DC Snipers
DC Snipers

I won’t pretend to know any more (though less is possible) than you, dear reader, about the status of the New York/New Jersey juggernauts known as the DC Snipers. Are they defunct, M.I.A. or simply lying in wait until the time is right once again to strike? Only time will tell—or not.

It’s been three years since we last heard from the band, with 2006’s Missile Sunset, a 27-minute blast that delivered the same visceral wallop of the live show on which the Snipers had made their reputation. In the intervening years, man of mystery Mike Sniper began his prolific output as the Blank Dogs and guitarist Dan McGee moved to North Carolina and got twangy and whiskey-soaked with the Spider Bags. As for what the other three Snipers have been up to, your guess is as good as mine.

The self-titled sophomore album has supposedly been stuck in the pipeline for a good deal of the interim, with “finishing touches” reported as being done at the beginning of 2008. The simply named record is simply packaged as well, with just the band’s name hand-screened on white sleeves. But looks can be deceiving and the lack of graphic embellishment or publicity hoopla in no way are indicative of the contents therein being anticlimactic. Quite the opposite instead. Here are 11 spitfire sliders (played at 45 rpm) that cross the plate from multiple angles. Leadoff cut “Reaction” is a lit powder keg of sinewy guitar lines and eviscerating lyrics (“Skin is starting to bleed. Push a girl down the escalator, leave a card at the scene”). Nothing else on the first side has the same punch as that initial credo, but “TBM” (“Talkin’ ’Bout Murder”) is a match in bloodlust, and the whiplashing of guitar and drums stutters ends the side in a suitable frenzy.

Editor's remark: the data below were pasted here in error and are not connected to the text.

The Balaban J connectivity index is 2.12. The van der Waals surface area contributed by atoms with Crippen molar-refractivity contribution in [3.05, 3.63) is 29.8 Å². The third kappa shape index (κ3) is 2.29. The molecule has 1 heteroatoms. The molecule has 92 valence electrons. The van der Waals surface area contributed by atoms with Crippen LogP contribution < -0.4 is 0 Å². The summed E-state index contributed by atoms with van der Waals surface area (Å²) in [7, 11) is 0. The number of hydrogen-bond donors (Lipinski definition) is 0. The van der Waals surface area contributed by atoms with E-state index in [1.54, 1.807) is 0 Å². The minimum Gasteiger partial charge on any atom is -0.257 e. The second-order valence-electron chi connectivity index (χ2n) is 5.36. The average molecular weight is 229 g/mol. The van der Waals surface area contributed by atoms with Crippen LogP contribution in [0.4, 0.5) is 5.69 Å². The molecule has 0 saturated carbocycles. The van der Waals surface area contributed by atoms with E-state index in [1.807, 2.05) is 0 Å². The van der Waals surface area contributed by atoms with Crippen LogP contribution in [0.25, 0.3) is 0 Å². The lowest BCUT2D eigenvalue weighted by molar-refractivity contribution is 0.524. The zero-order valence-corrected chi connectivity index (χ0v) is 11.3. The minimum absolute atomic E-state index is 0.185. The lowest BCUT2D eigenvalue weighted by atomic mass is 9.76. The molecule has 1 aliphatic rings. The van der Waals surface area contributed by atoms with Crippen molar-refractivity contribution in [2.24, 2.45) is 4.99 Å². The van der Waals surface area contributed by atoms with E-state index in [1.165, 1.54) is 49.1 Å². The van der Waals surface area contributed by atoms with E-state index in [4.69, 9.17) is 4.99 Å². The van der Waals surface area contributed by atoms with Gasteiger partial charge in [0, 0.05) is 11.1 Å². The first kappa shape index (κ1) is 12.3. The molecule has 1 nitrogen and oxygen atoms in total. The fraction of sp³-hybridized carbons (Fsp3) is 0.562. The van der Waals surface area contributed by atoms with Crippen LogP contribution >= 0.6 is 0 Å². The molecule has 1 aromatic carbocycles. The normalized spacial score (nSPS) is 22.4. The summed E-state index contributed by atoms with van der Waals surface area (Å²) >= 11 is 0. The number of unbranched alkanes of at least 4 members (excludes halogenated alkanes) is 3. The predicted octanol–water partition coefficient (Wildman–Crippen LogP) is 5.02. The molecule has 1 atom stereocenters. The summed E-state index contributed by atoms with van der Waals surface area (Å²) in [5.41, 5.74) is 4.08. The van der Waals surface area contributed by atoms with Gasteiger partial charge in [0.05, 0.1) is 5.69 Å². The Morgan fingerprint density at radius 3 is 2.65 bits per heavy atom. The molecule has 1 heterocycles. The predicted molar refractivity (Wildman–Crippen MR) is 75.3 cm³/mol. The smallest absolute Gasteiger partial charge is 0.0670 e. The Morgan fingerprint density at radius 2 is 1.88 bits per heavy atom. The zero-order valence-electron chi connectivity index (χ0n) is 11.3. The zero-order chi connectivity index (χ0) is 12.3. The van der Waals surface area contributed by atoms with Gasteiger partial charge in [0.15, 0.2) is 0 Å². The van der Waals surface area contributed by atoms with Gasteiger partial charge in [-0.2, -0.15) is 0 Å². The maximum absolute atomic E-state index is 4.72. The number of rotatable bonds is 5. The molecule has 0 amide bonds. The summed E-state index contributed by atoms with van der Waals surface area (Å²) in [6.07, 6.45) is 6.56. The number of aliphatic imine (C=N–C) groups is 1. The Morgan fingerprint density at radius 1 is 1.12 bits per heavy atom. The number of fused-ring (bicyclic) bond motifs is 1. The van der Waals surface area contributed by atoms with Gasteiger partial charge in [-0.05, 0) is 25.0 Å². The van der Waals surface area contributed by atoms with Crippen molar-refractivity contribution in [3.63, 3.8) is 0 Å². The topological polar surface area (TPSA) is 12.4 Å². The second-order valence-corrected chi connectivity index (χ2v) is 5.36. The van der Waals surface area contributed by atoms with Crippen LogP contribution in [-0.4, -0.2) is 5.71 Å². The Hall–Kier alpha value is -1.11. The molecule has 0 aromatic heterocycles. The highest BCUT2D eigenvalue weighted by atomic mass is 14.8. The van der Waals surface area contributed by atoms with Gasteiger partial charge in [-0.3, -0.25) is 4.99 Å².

On the flip, “Eye of the Storm/Cutting You Up” sounds almost Fugazian in its double-vocal approach and emphasis on the groove underlying the guitar slashes. In general, the DC Snipers seem to take bits and pieces of their luminaries and send the particles colliding headlong, the end result being a spray of sharp-edged sounds. Here that seems best exemplified on “Meter Meet Her,” a double-timed boil of Ramones grift and Wire-d frequencies. The whole record makes good on whatever anticipation there might have been, but as to what the album means for the here and now and/or thereafter, just take it at face value: a potent slab of vinyl that simply needs to be heard.
Stephen Slaybaugh